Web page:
ITV’s adaptation of Grantchester has established itself as a deceptively dark drama, highlighting the secret depravity beneath this tranquil village’s placid, bucolic surface. Runcie’s latest novel, in stark contrast to the TV series, is decidedly more optimistic. In The Persistence of Love, our friendly vicar Sidney Chambers (now the arch-deacon of Ely) is trying seek some kind of guidance over whether his role as “an accidental detective” is making him less effective as a priest. From the presentation of the self to the constituent parts of faith and identity, The Persistence of Love
follows Sidney’s private regrets as they bubble to the surface in a delicately woven tapestry that focusing on the high price of love and desire.
May 1971 is Sidney’s best-loved month. He’s about to celebrate his ten-year wedding anniversary to Hildegard, and Anna, his seven-year-old daughter, is finally learning to appreciate the landscape around her, even though Sidney sometimes feels guilty about exposing his daughter to the world of suffering and crime. Sidney is mostly content and at his happiest when he’s having lunch with his old friend, Amanda, or visiting his former housekeeper, Mrs. Maguire. Still, the times are changing--even when the church is not. Sidney’s future secretary, the petite and precise Vanessa Morgan, has just arrived, intent to beguile Sidney with
a series of radical and revolutionary new ideas: a contemporary, inclusive ministry featuring women priests.
From a lover to a lover’s husband to an “enemy hitherto unknown,” the tumult rises
around Grantchester's leading man. In this outing, Sidney finds himself waylaid by the “persistence of desire”--and how important it is to recognize the quieter, humbler, lasting love--even when there are crimes to solve. Sidney and best mate, Georgie, are greeted with their first murder when they’re rushed into an investigation over the death of Lenny Goddard, a local folk singer and poet. Lenny was married to Stella Goddard, one of Sidney’s former parishioners. On the day of his death, Lenny was collecting wolf's bane and laburnum, a collection of particularly poisonous plants.
With Lenny’s murder eventually wrapped up in time for George’s session down the pub and a look at the football results, Sidney finds himself traveling to Brighton, on the hunt for Louis, his rebellious 16-year-old nephew. Assailed by the gaggles of people and by the familiar coastal smells of salt, petrol, and fried fish, Sidney worries that Louis will become homeless in this town of heat and noise, a place where Sidney doesn’t quite know where he’s going or how to proceed. Indeed, Brighton in the 1970s seems a far cry from Sidney’s good old days of the 1950s.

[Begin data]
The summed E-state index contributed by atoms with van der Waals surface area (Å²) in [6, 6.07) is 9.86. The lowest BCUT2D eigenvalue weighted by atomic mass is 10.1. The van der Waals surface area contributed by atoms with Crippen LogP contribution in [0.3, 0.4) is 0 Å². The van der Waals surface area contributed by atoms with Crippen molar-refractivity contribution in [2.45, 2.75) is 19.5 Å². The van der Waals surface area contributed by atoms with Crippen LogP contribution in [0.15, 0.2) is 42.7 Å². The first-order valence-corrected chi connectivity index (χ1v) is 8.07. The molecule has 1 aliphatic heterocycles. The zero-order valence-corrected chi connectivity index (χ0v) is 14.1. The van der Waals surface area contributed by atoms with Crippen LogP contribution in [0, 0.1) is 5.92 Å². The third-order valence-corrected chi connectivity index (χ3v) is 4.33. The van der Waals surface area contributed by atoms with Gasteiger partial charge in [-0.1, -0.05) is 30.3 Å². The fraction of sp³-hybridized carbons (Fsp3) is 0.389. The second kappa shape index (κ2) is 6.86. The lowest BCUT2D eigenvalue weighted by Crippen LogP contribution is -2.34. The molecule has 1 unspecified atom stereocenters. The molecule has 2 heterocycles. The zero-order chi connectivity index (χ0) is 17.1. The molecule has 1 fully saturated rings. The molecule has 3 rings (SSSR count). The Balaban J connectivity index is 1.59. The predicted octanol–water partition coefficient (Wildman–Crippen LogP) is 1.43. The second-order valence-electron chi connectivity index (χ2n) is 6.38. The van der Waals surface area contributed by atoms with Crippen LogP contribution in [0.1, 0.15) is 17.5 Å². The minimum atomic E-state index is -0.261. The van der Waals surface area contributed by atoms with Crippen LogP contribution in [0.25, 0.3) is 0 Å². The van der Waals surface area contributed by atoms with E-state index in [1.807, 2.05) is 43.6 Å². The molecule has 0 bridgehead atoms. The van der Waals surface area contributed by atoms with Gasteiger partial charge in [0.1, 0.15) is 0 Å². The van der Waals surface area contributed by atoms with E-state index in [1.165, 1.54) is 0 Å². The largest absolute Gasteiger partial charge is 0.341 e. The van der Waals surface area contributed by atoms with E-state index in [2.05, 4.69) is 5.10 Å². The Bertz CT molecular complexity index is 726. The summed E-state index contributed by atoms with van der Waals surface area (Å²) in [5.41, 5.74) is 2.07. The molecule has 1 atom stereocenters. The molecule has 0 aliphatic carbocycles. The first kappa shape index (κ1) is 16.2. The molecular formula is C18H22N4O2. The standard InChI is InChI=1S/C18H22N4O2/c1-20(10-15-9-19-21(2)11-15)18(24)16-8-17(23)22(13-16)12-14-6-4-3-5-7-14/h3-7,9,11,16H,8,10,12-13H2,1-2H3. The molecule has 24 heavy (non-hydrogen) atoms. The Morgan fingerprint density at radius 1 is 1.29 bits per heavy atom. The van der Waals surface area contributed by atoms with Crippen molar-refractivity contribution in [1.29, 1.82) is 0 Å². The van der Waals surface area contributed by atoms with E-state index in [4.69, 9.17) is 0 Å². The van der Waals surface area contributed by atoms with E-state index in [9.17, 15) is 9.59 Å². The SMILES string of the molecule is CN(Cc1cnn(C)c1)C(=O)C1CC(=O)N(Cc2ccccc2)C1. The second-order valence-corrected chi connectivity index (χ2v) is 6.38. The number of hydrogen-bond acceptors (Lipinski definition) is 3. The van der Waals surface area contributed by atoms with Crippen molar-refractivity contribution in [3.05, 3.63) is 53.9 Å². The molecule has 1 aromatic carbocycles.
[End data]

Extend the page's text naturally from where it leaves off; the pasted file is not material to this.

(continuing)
From the tedious business of dealing with Hildegard’s domestic finances to Amanda’s error of judgment when she’s pulled into a get-rich-quick scheme involving an authentication of a Goya painting, Sidney
is pulled into a set of circumstances that threaten to throw him off-balance: “we just have to hold on tight to what makes the best of us.”
The relationship between Sidney and Georgie is central, each suffering with personal demons and in desperate need of a friend. In the long hot summer of 1976, the return of jazz singer Gloria Dee becomes a vital symbol for the way it once was. For the first time, Sidney understands he’s locked in the past in a world that has been swept away by relentless beat of disco and the emerging anger of punk rock music.
The natural, historical beauty of Grantchester and Ely is striking when contrasted with the tragedy in the last heartbreaking story, The Persistence of Love. Hildegard’s nagging headache becomes a terrible manifestation for what Sidney has always feared, “the heart stop before the silence and the recognition of an ending.” Sidney unexpectedly faces a new life as he’s plunged into issues of rape, teenage rebellion, and infidelity. At one stage, he’s forced to search for the whereabouts a pilfered manuscript from Corpus Christi, the gospel book by St. Augustine brought from Pope Gregory in Rome to the county of Kent in 597.
Reaching far beyond Sidney’s heartbreak, this final novel is a considerable departure from where it all began back in 1950s Grantchester, a bucolic oasis of tranquility where strict social mores were observed, emotions were suppressed, and the British stiff upper lip was always in full effect. The liberated 1970s prove to be a far more complex, difficult, sometimes chaotic place
where passion doesn't always seem fit into a perfect box and Sidney’s own brand of love has to take on many forms in order to survive.